In Thunderbird Strike, a side-scrolling game that won the ImagineNATIVE Film + Media Arts Festival Best Digital Media Award, fly from the Tar Sands to the Great Lakes as a thunderbird protecting Turtle Island with searing lightning against the snake that threatens to swallow the lands and waters whole. Dr. Elizabeth LaPensée, an Anishinaabe, Métis, […]
Imagine living during a time when pirates ruled the high seas— battling enemy ships, plundering treasure and avoiding Davy Jones's Locker. Last summer, a group of two faculty (Brian Winn and Will Jeffrey) and 10 students worked together to develop a game in ComArtSci’s Games for Entertainment and Learning (GEL) Lab to bring this idea to life. The result was Plunder Panic, a multiplayer arcade game based on the swashbuckling lives of pirates.
Rank-and-file game developers bring videogames from concept to product, and yet their work is almost invisible, hidden behind the famous names of publishers, executives, or console manufacturers. In this book, game anthropologist Dr. Casey O’Donnell examines the creative collaborative practice of typical game developers.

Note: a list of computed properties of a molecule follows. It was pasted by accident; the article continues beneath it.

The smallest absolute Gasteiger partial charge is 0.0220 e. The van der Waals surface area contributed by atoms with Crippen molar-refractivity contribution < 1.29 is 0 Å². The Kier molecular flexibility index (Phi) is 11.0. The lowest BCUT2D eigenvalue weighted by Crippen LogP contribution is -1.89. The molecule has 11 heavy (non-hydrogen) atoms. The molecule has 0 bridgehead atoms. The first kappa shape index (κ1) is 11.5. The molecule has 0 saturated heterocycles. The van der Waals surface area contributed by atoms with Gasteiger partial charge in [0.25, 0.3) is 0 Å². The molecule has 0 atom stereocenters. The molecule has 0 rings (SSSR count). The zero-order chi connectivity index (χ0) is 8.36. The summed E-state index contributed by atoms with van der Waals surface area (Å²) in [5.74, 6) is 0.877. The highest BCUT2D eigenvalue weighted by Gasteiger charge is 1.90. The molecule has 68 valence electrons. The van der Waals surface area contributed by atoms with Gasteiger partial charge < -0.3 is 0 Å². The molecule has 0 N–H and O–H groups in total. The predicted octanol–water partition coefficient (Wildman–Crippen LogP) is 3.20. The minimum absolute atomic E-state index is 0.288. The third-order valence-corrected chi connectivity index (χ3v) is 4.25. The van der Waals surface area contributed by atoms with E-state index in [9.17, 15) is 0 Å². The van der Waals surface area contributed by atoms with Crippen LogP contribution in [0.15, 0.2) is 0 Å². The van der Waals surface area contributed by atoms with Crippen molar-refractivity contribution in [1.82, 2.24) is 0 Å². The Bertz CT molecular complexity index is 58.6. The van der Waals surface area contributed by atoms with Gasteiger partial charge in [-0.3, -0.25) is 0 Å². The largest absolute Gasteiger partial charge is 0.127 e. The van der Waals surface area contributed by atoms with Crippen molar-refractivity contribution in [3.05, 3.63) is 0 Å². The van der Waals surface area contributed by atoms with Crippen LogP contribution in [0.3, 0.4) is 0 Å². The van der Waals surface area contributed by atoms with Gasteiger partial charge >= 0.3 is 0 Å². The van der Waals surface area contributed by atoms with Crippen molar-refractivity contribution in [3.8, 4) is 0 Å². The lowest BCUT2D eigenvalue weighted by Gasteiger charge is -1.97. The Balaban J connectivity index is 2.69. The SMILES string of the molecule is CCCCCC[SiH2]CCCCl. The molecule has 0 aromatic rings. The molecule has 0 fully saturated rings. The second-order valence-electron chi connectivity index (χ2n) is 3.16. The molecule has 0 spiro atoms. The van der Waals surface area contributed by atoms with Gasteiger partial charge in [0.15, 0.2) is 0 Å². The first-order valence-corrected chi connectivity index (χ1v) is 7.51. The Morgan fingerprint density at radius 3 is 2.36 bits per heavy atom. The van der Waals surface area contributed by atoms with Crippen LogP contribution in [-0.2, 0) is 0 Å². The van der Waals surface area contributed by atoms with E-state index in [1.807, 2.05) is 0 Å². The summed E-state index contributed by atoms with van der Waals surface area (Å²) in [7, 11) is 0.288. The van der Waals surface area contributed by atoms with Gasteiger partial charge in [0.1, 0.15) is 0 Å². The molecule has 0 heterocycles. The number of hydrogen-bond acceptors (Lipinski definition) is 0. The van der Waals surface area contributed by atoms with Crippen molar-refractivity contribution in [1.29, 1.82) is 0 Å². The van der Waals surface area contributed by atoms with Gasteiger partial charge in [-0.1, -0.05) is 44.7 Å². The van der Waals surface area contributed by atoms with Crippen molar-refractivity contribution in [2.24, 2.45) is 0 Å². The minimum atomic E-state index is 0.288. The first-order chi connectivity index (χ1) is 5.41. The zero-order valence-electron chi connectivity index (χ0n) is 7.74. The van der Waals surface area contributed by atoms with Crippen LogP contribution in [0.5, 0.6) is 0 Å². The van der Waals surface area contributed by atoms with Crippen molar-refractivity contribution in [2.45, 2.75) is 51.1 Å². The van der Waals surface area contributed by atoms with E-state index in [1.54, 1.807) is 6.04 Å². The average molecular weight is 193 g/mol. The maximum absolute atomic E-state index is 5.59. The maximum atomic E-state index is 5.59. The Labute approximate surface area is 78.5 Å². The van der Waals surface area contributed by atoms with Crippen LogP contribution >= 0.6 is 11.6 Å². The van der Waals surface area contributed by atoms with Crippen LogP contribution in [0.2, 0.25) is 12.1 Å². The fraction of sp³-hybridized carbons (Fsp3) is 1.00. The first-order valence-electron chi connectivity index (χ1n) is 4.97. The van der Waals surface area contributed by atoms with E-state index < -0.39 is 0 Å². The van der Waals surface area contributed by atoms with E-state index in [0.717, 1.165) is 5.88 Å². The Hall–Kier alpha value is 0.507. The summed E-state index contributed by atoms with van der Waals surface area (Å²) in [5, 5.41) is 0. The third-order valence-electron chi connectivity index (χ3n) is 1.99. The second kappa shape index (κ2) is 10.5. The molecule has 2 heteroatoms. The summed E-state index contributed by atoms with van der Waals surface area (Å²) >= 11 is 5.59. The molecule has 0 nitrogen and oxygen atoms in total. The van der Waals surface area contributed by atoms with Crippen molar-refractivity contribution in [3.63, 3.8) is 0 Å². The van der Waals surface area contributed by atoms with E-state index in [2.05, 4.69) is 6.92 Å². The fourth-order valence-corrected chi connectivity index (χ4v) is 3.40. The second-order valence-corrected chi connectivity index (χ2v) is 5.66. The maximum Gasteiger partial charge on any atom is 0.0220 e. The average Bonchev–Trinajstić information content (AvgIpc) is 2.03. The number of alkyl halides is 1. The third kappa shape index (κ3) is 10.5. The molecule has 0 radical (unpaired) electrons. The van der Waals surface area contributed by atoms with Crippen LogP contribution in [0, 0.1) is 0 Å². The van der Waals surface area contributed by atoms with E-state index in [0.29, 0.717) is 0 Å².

Dr. Robbie Ratan explains his research on avatars, video games, and learning. Which avatar should you choose?
How can a virtual pet or plant help a family to establish healthy routines? Wei Peng, associate professor in the Department of Media and Information at the College of Communication Arts and Sciences, is developing a system called FRESH (Family Routine, Education, and Sensing Health) that will use familiar objects and environments to help families track wellness and improve health.
The coolest thing about Michigan State University’s serious game graduate certificate program courses is the students. The second coolest thing is the projects our students create. Dr. Carrie Heeter offers a quick tour of a handful of the many great spring 2017 serious game projects from MI830: Foundations of Serious Games.